We stopped at a restaurant on the beach for lunch. In my four years of Spanish classes,  I managed to learn and promptly forget many vocabulary words.  I remember the word for seafood, which is great.  I do not, however, remember learning the words for the different types of seafood.  Being that we were at a beach front seafood restaurant, it was an issue.  Even with an english menu, we still had a miscommunication.  And instead of getting the crab, like we had wanted, we got the seafood chowder.  So I guess it didn’t really matter that I didn’t know specifics.

La Serena is the first place in South America that we’ve been to that has money.  Chile is the richest country in South America and is close to leaving its third world status behind.  La Serena has a huge mall, a movie theater, and the ultimate status symbol– a McDonald’s.  Because we didn’t have anything to do, we decided to check out the mall.  It was Christmas come early…literally.  It felt like being at home.  All of the Christmas decorations were up.  There was even a mall Santa!

We found ourselves at the movie theater and on a whim decided to see the new Bond movie, Quantum of Solace, in English with Spanish subtitles.  Side note: what does Quantum of Solace even mean?  It makes no sense.  We got popcorn and drinks.  Now at home, when you order a medium soda, you get two liters.  Here, you get a very small cup.  The movie was good, but for me the most interesting part was seeing the scenery.  It takes place in Bolivia, but was apparently filmed in Chile.  Regardless, what you see in the movie is really what it looks like in Peru, Bolivia, and Northern Chile.  Being that it was the three week mark of our trip, it was nice to have some familiar experiences.  Going to the movies, etc.  And the next day before our bus to Valparaiso, we may or may not have stopped at McDonald’s for some REAL french fries.  I don’t know, I can’t remember.

I love Valparaiso, called Valpo.  The multicolored houses spill out of the hills and look like they’re built on top of eachother.  It’s right on the water and has some beautiful beaches and spectacular views.  Because there are so many stairs, the city has a number of  ‘ascensions’– or rather, rickety old lifts that put your life on the line for thirty seconds but give you a great view of the city when they do.

Yesterday, we spent the day at the beach with a couple of American kids staying at our hostel.  We had a great time, and, like always, I got an awkward looking sun burn to go along with my farmer’s tan.  Score one for me!  Our wonderful day yesterday came at the price of my stomach.  And today, I have ‘stomach issues’.  Don’t worry, Mom.  I’m fine.

Tomorrow we take the two hour bus ride to Santiago.  Santiago is our last stop in Chile.  I honestly have no idea what to expect.  I keep hearing mixed things.  I’ll let you know.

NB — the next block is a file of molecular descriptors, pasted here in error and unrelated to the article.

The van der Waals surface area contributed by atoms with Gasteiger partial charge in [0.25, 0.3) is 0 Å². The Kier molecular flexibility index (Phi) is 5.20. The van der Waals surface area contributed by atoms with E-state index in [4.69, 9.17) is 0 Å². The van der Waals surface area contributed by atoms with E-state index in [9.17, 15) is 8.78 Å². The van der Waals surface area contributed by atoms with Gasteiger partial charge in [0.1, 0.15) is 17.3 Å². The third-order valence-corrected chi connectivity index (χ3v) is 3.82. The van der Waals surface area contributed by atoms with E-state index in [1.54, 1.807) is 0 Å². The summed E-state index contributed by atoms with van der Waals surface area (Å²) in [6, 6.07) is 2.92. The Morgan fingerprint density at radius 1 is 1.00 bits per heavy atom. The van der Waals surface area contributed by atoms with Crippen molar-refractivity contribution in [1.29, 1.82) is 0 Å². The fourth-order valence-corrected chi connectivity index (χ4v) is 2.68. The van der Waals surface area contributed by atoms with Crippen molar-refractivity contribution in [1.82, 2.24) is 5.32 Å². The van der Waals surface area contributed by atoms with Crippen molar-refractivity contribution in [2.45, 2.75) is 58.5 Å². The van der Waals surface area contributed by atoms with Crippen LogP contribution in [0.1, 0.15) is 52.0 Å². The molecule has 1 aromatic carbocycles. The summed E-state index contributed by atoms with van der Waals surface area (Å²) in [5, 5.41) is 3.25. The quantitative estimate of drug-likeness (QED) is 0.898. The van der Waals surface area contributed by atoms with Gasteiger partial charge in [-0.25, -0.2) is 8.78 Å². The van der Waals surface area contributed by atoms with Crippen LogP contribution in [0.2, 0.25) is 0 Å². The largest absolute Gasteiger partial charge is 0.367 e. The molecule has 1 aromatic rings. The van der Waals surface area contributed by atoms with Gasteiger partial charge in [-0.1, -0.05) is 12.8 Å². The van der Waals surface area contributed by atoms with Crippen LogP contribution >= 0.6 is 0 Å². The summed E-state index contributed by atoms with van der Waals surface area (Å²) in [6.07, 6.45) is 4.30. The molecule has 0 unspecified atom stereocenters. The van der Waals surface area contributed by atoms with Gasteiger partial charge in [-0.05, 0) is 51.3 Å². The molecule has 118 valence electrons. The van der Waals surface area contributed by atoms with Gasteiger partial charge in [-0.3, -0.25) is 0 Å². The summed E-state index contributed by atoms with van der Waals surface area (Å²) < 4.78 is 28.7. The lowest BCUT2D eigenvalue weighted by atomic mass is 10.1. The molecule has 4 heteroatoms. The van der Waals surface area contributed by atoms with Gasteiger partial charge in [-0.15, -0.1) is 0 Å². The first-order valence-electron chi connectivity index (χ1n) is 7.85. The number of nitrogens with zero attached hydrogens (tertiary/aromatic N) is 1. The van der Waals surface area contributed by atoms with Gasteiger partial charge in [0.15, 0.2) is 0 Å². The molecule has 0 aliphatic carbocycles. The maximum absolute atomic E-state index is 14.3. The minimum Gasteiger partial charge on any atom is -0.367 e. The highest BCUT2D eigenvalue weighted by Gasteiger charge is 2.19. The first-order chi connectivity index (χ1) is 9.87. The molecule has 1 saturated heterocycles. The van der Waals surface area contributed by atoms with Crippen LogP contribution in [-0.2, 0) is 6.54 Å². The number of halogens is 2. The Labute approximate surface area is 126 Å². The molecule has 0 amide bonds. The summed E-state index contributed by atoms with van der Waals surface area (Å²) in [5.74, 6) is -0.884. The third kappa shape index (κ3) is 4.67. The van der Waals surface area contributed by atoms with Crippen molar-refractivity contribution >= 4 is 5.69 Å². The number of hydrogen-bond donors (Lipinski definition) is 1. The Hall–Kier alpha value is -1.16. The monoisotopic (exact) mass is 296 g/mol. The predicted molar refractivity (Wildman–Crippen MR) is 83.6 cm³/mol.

Only two more weeks left on the trip!  I don’t know how we’re going to fit everything in.

My Thanksgiving sans turkey, but with flamingos and a lot of salt. No, I didn’t eat flamingo.

If I’m going to be away from home on Thanksgiving, there better be a good reason.  Two years ago, I was in Rome.  That’s legit.  This year, I had a ridiculous 4-day adventure in Bolivia.  I think it passes the test.

On Thanksgiving morning, we woke up early and got on the bus that was going to take us over the border.  A chirpy old Chilean woman (who I assume worked for the tour agency) hopped on with all the tourists. She yapped about this and that, and I don’t think ANYONE understood what she was saying, but she was absolutely hilarious.  And perhaps a tad bit mentally unstable.  About 30 minutes into the bus ride, she was talking at the indifferent bus driver at a rapid fire pace, and then randomly just burst in to tears.  She sobbed and spoke without slowing down or taking a breath for 15 minutes.  And then she was fine.  hmm.

When we pulled up to Bolivan customs, I had to look twice just to make sure that I really was there.  It was only a mudbrick shack the size of my freshman dorm room that said “Migracion Bolivia” on it and a Bolivian flag to make it official.  Americans need visas to get into Bolivia.  Not only visas, but visas that cost $135.  Naturally, Jason and I didn’t have them, but the guy at the tour place said it was no big deal and we could purchase them on the third day in the town of Uyuni.  No big deal to him might meant something else to us.

The border control guard confiscated our passports, wrote down our names and passport numbers and then proceeded to wrap them up in a brown paper bag.  I’m having heart palpitations, and every word of Spanish I have ever learned is failing me.  I tried to ask him what he was doing, but I’m pretty sure I was speaking jibberish or asked him something completely bizarre, like “how is the purple toothbrush in the swimming pool feeling today?”  because we obviously did not understand eachother.  He stapled the paper bag shut (oh, that’s secure) and then wrote a name on it and handed it to our driver.  WHAT?  It took about ten minutes, but I found out that we were not allowed to hold on to our passports until we had visas.  Well, alright.

The tour we chose was a four wheel drive jeep tour.  Our driver, Lucio, was very shy and quiet.  Our jeep mates were an older French couple.  After our backpacks were tied to the top of the jeep, we were off. 

(I can’t upload my own pictures, so I’m going to use some I found from Google Image search, because I don’t trust my own descriptions to do what I saw justice.)

Lago Blanco

Lago Blanco

 Our first stop was Lago Blanco, an impressive scene with flamingos scattered around.  In case you didn’t know, I LOVE flamingos.  They are the absolute coolest.  Perhaps I can relate to their general awkwardness and goofiness, having once been compared to one.  We ate breakfast here and had our first experience with the group of Koreans that would be with us the entire time.